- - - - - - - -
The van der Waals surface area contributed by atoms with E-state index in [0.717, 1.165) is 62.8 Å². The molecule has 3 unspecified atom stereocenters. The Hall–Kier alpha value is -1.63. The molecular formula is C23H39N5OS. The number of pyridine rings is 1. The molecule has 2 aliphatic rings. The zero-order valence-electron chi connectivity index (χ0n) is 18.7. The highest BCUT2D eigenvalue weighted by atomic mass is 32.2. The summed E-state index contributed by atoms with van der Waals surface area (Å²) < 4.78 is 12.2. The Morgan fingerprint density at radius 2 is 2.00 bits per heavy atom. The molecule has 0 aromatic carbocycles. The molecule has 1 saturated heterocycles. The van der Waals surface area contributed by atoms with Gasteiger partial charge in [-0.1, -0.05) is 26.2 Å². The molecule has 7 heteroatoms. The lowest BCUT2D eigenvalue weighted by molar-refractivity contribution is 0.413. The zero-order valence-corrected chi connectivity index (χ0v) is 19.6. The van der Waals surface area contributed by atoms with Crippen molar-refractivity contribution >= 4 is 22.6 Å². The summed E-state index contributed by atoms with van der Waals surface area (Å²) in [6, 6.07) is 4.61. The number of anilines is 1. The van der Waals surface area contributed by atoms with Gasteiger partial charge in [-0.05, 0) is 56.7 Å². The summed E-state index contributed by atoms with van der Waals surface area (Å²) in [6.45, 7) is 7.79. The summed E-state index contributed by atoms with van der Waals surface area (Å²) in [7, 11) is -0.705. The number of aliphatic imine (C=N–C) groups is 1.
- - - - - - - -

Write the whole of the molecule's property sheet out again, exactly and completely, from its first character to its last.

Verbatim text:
The van der Waals surface area contributed by atoms with E-state index in [0.717, 1.165) is 62.8 Å². The molecule has 3 unspecified atom stereocenters. The Hall–Kier alpha value is -1.63. The molecular formula is C23H39N5OS. The number of pyridine rings is 1. The molecule has 2 aliphatic rings. The zero-order valence-electron chi connectivity index (χ0n) is 18.7. The highest BCUT2D eigenvalue weighted by atomic mass is 32.2. The summed E-state index contributed by atoms with van der Waals surface area (Å²) < 4.78 is 12.2. The Morgan fingerprint density at radius 2 is 2.00 bits per heavy atom. The molecule has 0 aromatic carbocycles. The molecule has 1 saturated heterocycles. The van der Waals surface area contributed by atoms with Gasteiger partial charge in [-0.1, -0.05) is 26.2 Å². The molecule has 7 heteroatoms. The lowest BCUT2D eigenvalue weighted by molar-refractivity contribution is 0.413. The zero-order valence-corrected chi connectivity index (χ0v) is 19.6. The van der Waals surface area contributed by atoms with Crippen molar-refractivity contribution >= 4 is 22.6 Å². The summed E-state index contributed by atoms with van der Waals surface area (Å²) in [6, 6.07) is 4.61. The number of anilines is 1. The van der Waals surface area contributed by atoms with Gasteiger partial charge in [-0.05, 0) is 56.7 Å². The summed E-state index contributed by atoms with van der Waals surface area (Å²) in [6.45, 7) is 7.79. The summed E-state index contributed by atoms with van der Waals surface area (Å²) in [7, 11) is -0.705. The number of aliphatic imine (C=N–C) groups is 1.